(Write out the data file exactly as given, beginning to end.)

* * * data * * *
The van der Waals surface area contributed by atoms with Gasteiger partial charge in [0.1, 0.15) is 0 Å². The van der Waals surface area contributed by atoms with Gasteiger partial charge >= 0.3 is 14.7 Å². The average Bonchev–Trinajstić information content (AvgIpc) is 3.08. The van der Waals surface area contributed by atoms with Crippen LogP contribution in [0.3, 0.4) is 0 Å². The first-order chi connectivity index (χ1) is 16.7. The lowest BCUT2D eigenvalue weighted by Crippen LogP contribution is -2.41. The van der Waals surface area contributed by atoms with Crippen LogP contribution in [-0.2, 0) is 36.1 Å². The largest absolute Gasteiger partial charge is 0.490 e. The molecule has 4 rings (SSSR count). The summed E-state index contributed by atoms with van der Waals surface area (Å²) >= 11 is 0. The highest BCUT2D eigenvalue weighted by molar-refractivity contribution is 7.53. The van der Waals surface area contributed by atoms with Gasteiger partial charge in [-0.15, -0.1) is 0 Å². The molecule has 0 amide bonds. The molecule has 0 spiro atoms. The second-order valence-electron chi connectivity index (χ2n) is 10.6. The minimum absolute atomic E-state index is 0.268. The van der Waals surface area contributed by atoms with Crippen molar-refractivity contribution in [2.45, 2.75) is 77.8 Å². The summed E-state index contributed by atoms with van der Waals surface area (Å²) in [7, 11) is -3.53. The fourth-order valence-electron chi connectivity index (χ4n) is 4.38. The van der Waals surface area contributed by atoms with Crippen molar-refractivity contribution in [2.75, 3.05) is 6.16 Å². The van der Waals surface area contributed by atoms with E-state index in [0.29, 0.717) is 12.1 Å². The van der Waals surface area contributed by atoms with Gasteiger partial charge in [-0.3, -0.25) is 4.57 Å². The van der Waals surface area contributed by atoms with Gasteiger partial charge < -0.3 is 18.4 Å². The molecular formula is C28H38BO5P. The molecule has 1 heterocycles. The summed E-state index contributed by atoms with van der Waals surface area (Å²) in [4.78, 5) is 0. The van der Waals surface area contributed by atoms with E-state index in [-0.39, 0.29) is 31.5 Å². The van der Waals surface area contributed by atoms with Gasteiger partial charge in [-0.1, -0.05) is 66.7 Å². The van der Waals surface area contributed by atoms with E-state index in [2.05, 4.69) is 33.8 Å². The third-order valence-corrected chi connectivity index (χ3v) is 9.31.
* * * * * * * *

The van der Waals surface area contributed by atoms with Gasteiger partial charge in [0.1, 0.15) is 0 Å². The van der Waals surface area contributed by atoms with Gasteiger partial charge >= 0.3 is 14.7 Å². The average Bonchev–Trinajstić information content (AvgIpc) is 3.08. The van der Waals surface area contributed by atoms with Crippen LogP contribution in [0.3, 0.4) is 0 Å². The first-order chi connectivity index (χ1) is 16.7. The lowest BCUT2D eigenvalue weighted by Crippen LogP contribution is -2.41. The van der Waals surface area contributed by atoms with Crippen LogP contribution in [-0.2, 0) is 36.1 Å². The largest absolute Gasteiger partial charge is 0.490 e. The molecule has 4 rings (SSSR count). The summed E-state index contributed by atoms with van der Waals surface area (Å²) >= 11 is 0. The highest BCUT2D eigenvalue weighted by molar-refractivity contribution is 7.53. The van der Waals surface area contributed by atoms with Gasteiger partial charge in [-0.15, -0.1) is 0 Å². The molecule has 0 amide bonds. The molecule has 0 spiro atoms. The second-order valence-electron chi connectivity index (χ2n) is 10.6. The minimum absolute atomic E-state index is 0.268. The van der Waals surface area contributed by atoms with Crippen molar-refractivity contribution in [2.45, 2.75) is 77.8 Å². The summed E-state index contributed by atoms with van der Waals surface area (Å²) in [7, 11) is -3.53. The fourth-order valence-electron chi connectivity index (χ4n) is 4.38. The van der Waals surface area contributed by atoms with Crippen molar-refractivity contribution in [2.75, 3.05) is 6.16 Å². The van der Waals surface area contributed by atoms with E-state index in [0.29, 0.717) is 12.1 Å². The van der Waals surface area contributed by atoms with Gasteiger partial charge in [-0.3, -0.25) is 4.57 Å². The van der Waals surface area contributed by atoms with Gasteiger partial charge < -0.3 is 18.4 Å². The molecular formula is C28H38BO5P. The molecule has 1 heterocycles. The summed E-state index contributed by atoms with van der Waals surface area (Å²) in [4.78, 5) is 0. The van der Waals surface area contributed by atoms with E-state index in [-0.39, 0.29) is 31.5 Å². The van der Waals surface area contributed by atoms with Gasteiger partial charge in [-0.1, -0.05) is 66.7 Å². The van der Waals surface area contributed by atoms with E-state index in [2.05, 4.69) is 33.8 Å². The third-order valence-corrected chi connectivity index (χ3v) is 9.31.